VG10 discrimination

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henkle

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Has my Zhen VG10 gyuto unfairly colored my opinion of the merits of VG10? (not to mention the general VG10 disparagement found on KKF). It's hard to sharpen - my limitations, not the knife's, perhaps - and just kind of 'meh.' Should I give it another chance? Who makes a great petty using VG10?
 
I find it that if I am paying $300+ for a knife I want something else than your VG10 steel. Feels too basic.
Is "basic" bad?...
Have you tried a Ryusen? If not, perhaps it will change your opinion.
AEB-L and Ginsanko are old stainless variants, too. Done well, they can also be excellent IMO.
 
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Is "basic" bad?...
Have you tried a Ryusen? If not, perhaps it will change your opinion.
AEB-L and Ginsanko are old stainless variants, too. Done well, they can also be excellent IMO.
At the same time Ryusen offers other more exotic steels be it powder metals with higher hrc SG2/ATS314/Hap40
 
I also got biased against VG-10 by cheap Chinese gargbage heat-treat VG-10 knives. It's a shame, but I think the lower quality stuff is permanently ruining the reputation of the steel, through no fault of the steel itself.
 
I've only used one knife with VG-10 but it took and held an edge for months. No problem finishing on a King 6K and never had chips in the edge. Sure, it takes longer than my 52100 carbons to sharpen, but c'mon, you get spoiled working carbon steel on the stones. If the knife didn't hold an edge as long as it did then I may have felt differently about VG-10, but my single experience is positive. YMMV.
 
I've had several VG10 knives and sharpened tons of them for coworkers over the years. I keep a 180 in the drawer at home permanently. Probably the most common Japanese alloy you will see in non sushi pro kitchens. Because it's relatively cheap, tough, thin, bulletproof stainless with long lasting easy to maintain edges. And every retailer carries a decent utilitarian entry grade VG10 line. I don't know about Zhen. But VG10 is excellent knife steel handled correctly. It's not sexy to most folks here, but it is the the true gateway steel to JKnives and one of the best values for dollars to performance available on the market.
 
I have 2 vg10 knives, and both of them are up to par at least, kurosaki and ryusen. One might be cobalt special, but close enough.

The ryusen is surprisingly good, easy to get sharp but slightly sticky burrs. Well behaved on the stones, agreeable when grinding. Not super hard, probably close to 61? I’ve recently been able to convince my wife to upgrade to this one, and I regularly see her cutting cakes on metal pans and ceramic plates. I’ve been forced to keep quiet as it hasn’t chipped or really even dulled much from the abuse.

The kurosaki is also easy on stones and seems to deburr with less drama. Also decent “ehh it still cuts stuff” retention after losing the initial of-the-stone bite.

I just don’t like stainless steels (pure vanity), but if either maker puts out something killer in only vg10, I would only hesitate slightly. But crappy Chinese vg10? Nahhhh.. as per @Delat, makes for a good wife-knife it seems.
 
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I think VG10 is great for knives that don’t get sharpened very often. We have a JCK Natures petty in VG10 that stands up to abuse (my wife cuts directly on plates with it). It loses the freshly-sharpened edge pretty quickly but stays usefully sharp for ages.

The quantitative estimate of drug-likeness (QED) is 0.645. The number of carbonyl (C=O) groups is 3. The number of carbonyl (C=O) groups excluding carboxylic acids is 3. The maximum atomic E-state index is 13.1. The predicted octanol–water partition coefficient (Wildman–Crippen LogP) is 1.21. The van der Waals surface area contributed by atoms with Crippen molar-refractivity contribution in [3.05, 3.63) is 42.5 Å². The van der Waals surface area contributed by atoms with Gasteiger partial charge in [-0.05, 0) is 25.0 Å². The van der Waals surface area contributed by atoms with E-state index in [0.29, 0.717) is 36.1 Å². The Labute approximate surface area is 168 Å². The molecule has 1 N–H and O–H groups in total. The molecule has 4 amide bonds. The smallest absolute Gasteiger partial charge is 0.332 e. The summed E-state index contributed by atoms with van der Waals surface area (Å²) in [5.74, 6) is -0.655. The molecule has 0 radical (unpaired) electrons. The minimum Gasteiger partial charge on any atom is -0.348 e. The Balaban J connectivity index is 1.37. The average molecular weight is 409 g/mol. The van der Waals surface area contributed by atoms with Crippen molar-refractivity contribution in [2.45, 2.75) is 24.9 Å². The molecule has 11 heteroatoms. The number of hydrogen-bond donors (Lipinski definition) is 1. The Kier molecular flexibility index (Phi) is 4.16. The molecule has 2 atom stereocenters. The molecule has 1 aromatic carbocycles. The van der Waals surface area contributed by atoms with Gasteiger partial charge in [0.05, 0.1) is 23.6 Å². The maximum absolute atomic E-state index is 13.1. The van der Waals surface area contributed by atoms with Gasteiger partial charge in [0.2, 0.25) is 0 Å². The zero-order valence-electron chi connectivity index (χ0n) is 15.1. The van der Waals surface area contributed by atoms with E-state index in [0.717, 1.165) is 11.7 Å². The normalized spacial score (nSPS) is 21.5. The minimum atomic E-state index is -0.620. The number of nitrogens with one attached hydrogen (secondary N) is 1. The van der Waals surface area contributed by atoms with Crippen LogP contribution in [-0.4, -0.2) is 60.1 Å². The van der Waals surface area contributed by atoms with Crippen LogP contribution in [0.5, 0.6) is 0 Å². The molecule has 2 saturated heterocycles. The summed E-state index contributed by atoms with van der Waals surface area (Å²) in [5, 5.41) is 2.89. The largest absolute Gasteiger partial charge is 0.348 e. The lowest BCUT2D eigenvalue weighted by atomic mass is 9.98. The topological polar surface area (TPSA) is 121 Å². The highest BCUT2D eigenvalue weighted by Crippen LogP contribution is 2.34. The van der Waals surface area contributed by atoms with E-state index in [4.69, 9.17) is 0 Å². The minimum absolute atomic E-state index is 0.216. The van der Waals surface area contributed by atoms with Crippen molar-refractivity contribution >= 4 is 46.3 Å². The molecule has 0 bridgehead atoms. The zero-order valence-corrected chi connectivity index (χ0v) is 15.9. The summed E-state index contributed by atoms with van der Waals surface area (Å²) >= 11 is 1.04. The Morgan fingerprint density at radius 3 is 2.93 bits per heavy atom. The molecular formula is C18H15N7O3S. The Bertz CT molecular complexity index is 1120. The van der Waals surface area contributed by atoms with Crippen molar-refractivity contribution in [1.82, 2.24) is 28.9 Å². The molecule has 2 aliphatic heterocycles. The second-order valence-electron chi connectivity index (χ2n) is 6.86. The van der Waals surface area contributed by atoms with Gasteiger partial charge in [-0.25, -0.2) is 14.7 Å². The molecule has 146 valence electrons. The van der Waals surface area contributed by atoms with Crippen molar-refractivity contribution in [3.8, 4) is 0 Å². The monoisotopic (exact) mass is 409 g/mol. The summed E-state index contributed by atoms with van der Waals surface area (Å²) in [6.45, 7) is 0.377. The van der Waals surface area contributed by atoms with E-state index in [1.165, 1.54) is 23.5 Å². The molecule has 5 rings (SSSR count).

I sharpen it every few months on general principles but always think that I shouldn’t even bother because it’ll go back to that “just a bit dull but sharp enough” feeling almost immediately. I don’t have a VG10 gyuto that I use regularly anymore, so take this with a grain of salt. My Shun gyuto in VG10 microchipped a lot so it’s retired, but the petty has been bulletproof; very likely just a poor heat treat on the Shun.
 
Bad or rapidly failing VG-10 edges are very highly likely incomplete deburring. It's that kind of steel. However once deburred, nothing much to say against it.

Ryusen and Tanaka were in my experience a step above indeed.
 
VG-10 is so common that it can seem pedestrian, but it's a darned good knife steel. I don't really have anything against it that I don't have against most stainless steels: that sharpening properly involves a lot more time chasing the burr than it does for carbon steels.

However, this is not true of my Hattori VG-10 petty. I am not sure what sorcery was involved, but this is one VG-10 knife that is a pleasure to sharpen.
 
My Masakage Kumo santoku has a core of VG10 and I have nothing bad to say about it. In a home kitchen, it holds an edge forever and is a pleasure to use. I suspect the skill of the blacksmith (Anryu, in this case) has a lot to do with the quality of VG10 blades. This knife has been on my knife strip since I got it, and like santokus, it is just a handy knife to pull out for a quick job.
 
Has my Zhen VG10 gyuto unfairly colored my opinion of the merits of VG10? (not to mention the general VG10 disparagement found on KKF). It's hard to sharpen - my limitations, not the knife's, perhaps - and just kind of 'meh.' Should I give it another chance? Who makes a great petty using VG10?

A petty knife? The others have already mentioned Ryusen and Hattori.

If you're open to trad-j knives, then you might also contact a Kikumori dealer about a VG-10 mukimono (they're made by Nakagawa if I remember correctly), or maybe contact Ichimonji Mitsuhide to discuss a short tsurugi-yanagiba in VG-10.